He was the world’s foremost specialist in the biology of ants. But his mind and talent ranged far beyond insects. He was a profound thinker who developed major theories in ecology and evolution. He became an unlikely celebrity, taking centre stage in two controversies of 20th-century science.
Over the course of his career, he won nearly every major award in science — and two Pulitzer Prizes.
The New York Times sat down with him in his office at Harvard in March 2008 for an interview to discuss his life and how his love of science grew out of his love of the natural world.
Wilson: Future generations are going to forgive us our horrible genocidal wars, because it’ll pass too far in history. They will forgive us all of the earlier generations’ follies and the harm. But they will not forgive us having so carelessly thrown away a large part of the rest of life on our watch.
Wilson: I believe that a child is, by nature, a hunter. I started with a butterfly collection when I was 9 years old. And I fancied myself an explorer, and decided that I would conduct an expedition and collect insects. And I started it, and I never stopped.
In the 1970s, Wilson became the centre of a political storm when he pioneered a new discipline called sociobiology. He extended his ideas on social insect behaviour to animals and then humans, thrusting himself centre stage into the debate over nature versus nurture.
Wilson: What it did was to flutter the dovecotes of the social sciences and, generally, of the political far left. All of those had decided that the human brain is a blank slate, and that everything is determined by history and by contingency. And anybody that said that there was a biologically based human nature would have to be up to no good. What you were doing was opening the door to racism or sex discrimination. The opposition to sociobiology at Harvard was particularly virulent. It was led by Richard Lewontin and Steve Gould. They set out to discredit entirely any merit to sociobiology.
For Wilson, the criticism took a more concrete form at the annual meeting of the American Association for the Advancement of Science.
Wilson: My turn came to give the talk. And this group, they rushed the stage. They grabbed the microphone. One of the young women came up behind me, seized the pitcher of ice water and poured it on my head. I was saying to myself, this is very interesting. I think I’m going to be the only scientist ever physically attacked in recent years for an idea.
Some people have called you a modern-day Darwin. Setting aside false modesty, how does that sit with you?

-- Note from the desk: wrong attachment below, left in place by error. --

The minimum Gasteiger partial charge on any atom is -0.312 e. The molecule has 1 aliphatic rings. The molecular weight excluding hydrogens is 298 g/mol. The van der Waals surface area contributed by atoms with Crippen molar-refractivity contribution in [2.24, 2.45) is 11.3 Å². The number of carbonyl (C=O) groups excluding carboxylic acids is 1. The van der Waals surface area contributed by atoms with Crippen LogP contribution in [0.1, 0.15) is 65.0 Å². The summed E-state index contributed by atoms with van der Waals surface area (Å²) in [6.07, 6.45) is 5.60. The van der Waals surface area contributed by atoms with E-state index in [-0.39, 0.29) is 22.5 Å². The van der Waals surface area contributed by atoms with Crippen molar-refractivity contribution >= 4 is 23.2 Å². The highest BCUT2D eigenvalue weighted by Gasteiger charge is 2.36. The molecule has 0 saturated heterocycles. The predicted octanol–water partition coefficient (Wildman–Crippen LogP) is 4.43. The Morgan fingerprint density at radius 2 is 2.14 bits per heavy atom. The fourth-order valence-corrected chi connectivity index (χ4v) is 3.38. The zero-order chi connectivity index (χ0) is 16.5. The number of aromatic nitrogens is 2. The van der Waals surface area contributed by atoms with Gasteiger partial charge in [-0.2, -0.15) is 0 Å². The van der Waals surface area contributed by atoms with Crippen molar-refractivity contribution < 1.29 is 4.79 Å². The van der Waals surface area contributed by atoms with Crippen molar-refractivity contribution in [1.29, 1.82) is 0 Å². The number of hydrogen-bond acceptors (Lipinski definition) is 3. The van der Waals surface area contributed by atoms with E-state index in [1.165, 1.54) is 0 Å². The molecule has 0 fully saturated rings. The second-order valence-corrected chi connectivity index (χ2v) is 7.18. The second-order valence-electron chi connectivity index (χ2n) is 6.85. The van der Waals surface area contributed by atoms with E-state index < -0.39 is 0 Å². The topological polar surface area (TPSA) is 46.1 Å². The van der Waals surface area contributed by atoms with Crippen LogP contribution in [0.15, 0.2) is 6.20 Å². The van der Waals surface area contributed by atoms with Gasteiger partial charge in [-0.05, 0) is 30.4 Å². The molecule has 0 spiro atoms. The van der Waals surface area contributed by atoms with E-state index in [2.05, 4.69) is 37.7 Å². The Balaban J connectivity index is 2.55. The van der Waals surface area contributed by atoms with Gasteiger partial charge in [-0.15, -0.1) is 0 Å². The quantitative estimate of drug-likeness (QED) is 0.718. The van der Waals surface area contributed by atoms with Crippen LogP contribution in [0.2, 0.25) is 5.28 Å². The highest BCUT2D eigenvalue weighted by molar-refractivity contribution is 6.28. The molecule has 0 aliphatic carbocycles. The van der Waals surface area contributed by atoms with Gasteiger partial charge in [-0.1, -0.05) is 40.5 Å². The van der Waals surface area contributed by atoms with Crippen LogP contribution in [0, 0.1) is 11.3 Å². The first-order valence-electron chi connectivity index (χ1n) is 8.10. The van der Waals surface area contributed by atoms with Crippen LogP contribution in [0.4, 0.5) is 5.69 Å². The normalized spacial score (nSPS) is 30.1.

Wilson: Of course, he, being the pioneer and a man of just almost unbelievable acuity, I think he’s matchless. But among current living people, I think I’m the best approach.
Wilson was born in 1929 in Birmingham, Alabama. His home life was difficult. His father was an alcoholic who eventually committed suicide. But these hardships were paired with a natural love of the outdoors.
Wilson: My father had jobs that took him to many places, to several localities in Alabama, and then Pensacola and so on. I went to something like 15 or 16 schools in 11 years of schooling. I was pretty much on my own as an only child, so I had woods to myself, so to speak. And I felt like an explorer every day I went out. I brought home black widows. My parents actually allowed me to breed black widow spiders in big jars on the back porch.
Were you religious as a boy?
Wilson: Well, I was Southern Baptist, of course. And, of course, I was devout, because everybody was devout, just like everybody in southern Alabama was racist. It was part of the culture that was unquestioned. When I arrived at college, I discovered evolution, and combined that with the natural rebelliousness of a 17- and 18-year-old — I drifted away from fundamentalist Protestantism.
So do you believe in God?
Wilson: I’m not an atheist, because I think it would be foolish to deny, dogmatically, the possibility of some form of superior intelligence. But religion is simply an expression of tribalism that includes the belief, the hope, the desire that that particular tribe is blessed by God. Satisfied with that explanation, I then find it a lot easier to talk with tribal chiefs, also known as priests, rabbis and pastors.
His greatest legacy may be his effort to preserve the planet’s declining biodiversity.
Wilson: What we have to keep in mind, in considering the rest of life on Earth, is that we’re losing it. And it is the part that cannot be brought back. We are destroying species and ecosystems, which are millions of years old and invaluable to humanity and future generations. And we don’t know how fast they are disappearing. How to wake things up? So I wrote a paper called the “Encyclopedia of Life.” And this caught very quickly. A lot of people said, yes, that’s the way to do it. Electronic encyclopaedia with a website for each species of organisms in the world, even if there turned out to be 100 million of them.
How would you like to be remembered?
Wilson: As a successor to Darwin. [Laughs.] As having carried the torch, at least for a short while.
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